Hare Indian Dogs

The Hare Indian Dogs were located mostly in the Northeastern Territories of Canada and the United States around the Great Bear Lake, Southwest to Lake Winnipeg and Lake Superior and West to the Mackenzie River. Named after the Hare Indian tribe, but was also owned by the Bear, Mountain, Dogrib, Cree, Slave and Chippewa tribes. But like most of the working types (breeds) found in the America’s, they were also found in lesser numbers scattered amongst the other areas.

Notice hair length, sable coloring of the old Hare dogs to the modern American Indian Dogs

This old Hare type bloodlines show the modern American Indian dogs long hair look

The old Hare dog shows the same look of
the modern Hare bloodlines in the
American Indian dog breed


Hare Indian Dogs were also sometimes referred to as Trap Line Dogs as they were used for checking the traps with canoes or on foot or snow shoe and packing the beaver skins out. They where a smaller 17” to 19” longer haired dog, very refined and lean built. They were very collie like in their personalities. In my opinion they were related to the Vikings Dogs that were introduced to these areas around 2,000 years ago and probably mixed with Inuit and older Hare type dogs and eventually mixed with the Common Tahltan to become the Plains type. They had a very similar look and personality to the Icelandic dogs of today, so this would also be proof of this Viking dog relationship theory. The Inuit's dogs were also more collie like and smaller back then, as were all the Indian Dogs at that time and were probably more related to each other then, unlike the differences now between the Inuit and Icelandic’s. The Inuitt dog has become larger and more Husky-like in modern times, even the largest Malamutes from pre-Columbian times were never over 75 lbs. Because of this, please don’t let the fake Native American Indian dog breeders fool you into thinking any true Indian dog could be over 75lbs, let alone 120 lbs.

Buffalo Bill Cody - One of original foundation Hare bloodlines in the American Indian dogs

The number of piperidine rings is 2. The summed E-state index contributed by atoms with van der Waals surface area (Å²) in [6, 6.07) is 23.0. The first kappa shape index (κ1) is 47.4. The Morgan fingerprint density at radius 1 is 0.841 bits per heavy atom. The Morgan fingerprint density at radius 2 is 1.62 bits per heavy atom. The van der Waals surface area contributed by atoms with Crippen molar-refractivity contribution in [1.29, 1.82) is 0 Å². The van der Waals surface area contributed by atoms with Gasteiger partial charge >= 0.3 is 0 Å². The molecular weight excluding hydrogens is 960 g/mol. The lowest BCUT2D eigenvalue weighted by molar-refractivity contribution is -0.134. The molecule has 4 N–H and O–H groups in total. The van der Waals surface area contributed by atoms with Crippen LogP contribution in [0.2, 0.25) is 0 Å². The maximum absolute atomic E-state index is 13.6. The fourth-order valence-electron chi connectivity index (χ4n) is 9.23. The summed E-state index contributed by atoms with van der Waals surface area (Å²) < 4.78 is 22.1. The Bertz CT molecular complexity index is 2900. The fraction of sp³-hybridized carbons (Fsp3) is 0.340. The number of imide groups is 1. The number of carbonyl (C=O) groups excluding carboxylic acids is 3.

This old Hare Indian Dog drawing shows the
sable markings of the Old Hare dogs

From the Elders themselves and the early explorers, the Hare Dogs were very friendly, affectionate and playful, even with strangers. One early explorer explained the Hare dogs as “being very fond of being caressed and rubbed its back against you like a cat and loved everyone it met.” This was one way we could identify a Hare Dog, when finding our foundation Hare bloodlines years ago. The Icelandic’s modern dogs also have this personality; this presents another theory factor in the Icelandic relationship with the Hare dogs. Many of our modern American Indian dogs have this quality passed on from their old Hare dog descendants, as experienced by many American Indian dog owners.

Checking traps with their owners, they were
called ‘Trap line Dogs’ and were very
spiritual companions to the Hare Indians

Notice the same sable long haired look of the modern American Indian dog Hare bloodlines

This is typical refined long muzzle of the
old Hare Dogs still seen in the
American Indian dogs

Even though very loving, docile and small, the Hare dogs were very fast hunting and herding dogs that rarely barked. Also they were very strong for their size, pulling toboggans, sleds and packing. Like the Tahltans, they climbed trees like cats and would often pull birds and game from trees. Being silent hunters, they could surprise game that thought they were safe there.

See close relationship of modern Hare
bloodlines to the old Hare lines

Sky Dancer I - You can see the
old spiritual look of the old
Hare in American Indian dogs

Mooka - breeder of old Hare lines within the modern American Indian dog bloodlines

Riverhawk– silver/fawn sable, shows the same old Hare Indian Dog look
Hare dogs had a very slender head and muzzle, large erect thickish pointed ears and light yellow and gray eyes. Slender legs with webbed hairy feet and a bushy type tail carried down and usually very humbly under their rear. They had longer hair around their shoulders with a ruff and britches. There is usually a dark patch above the eyes and darker sable coloring shadowed through the longer hair coats. They were found in the same colors as the Plains and Tahltan Dogs.

There was a shorter haired version called “the ‘small’ Indian Dog” that was found in the warmer climates down the Atlantic coast and down into the tip of south America, but they were not as numerous as the populations concentrated in the Hare dog's territories. These dogs were either related to the Pueblo dogs, Hare dogs or both. Small Indian dogs were also used for herding fish into nets and thick forest hunters in the Amazon forests, climbing trees silently after monkeys.


Click on the links below to see articles and photos of both the
old and new American Indian Dogs.

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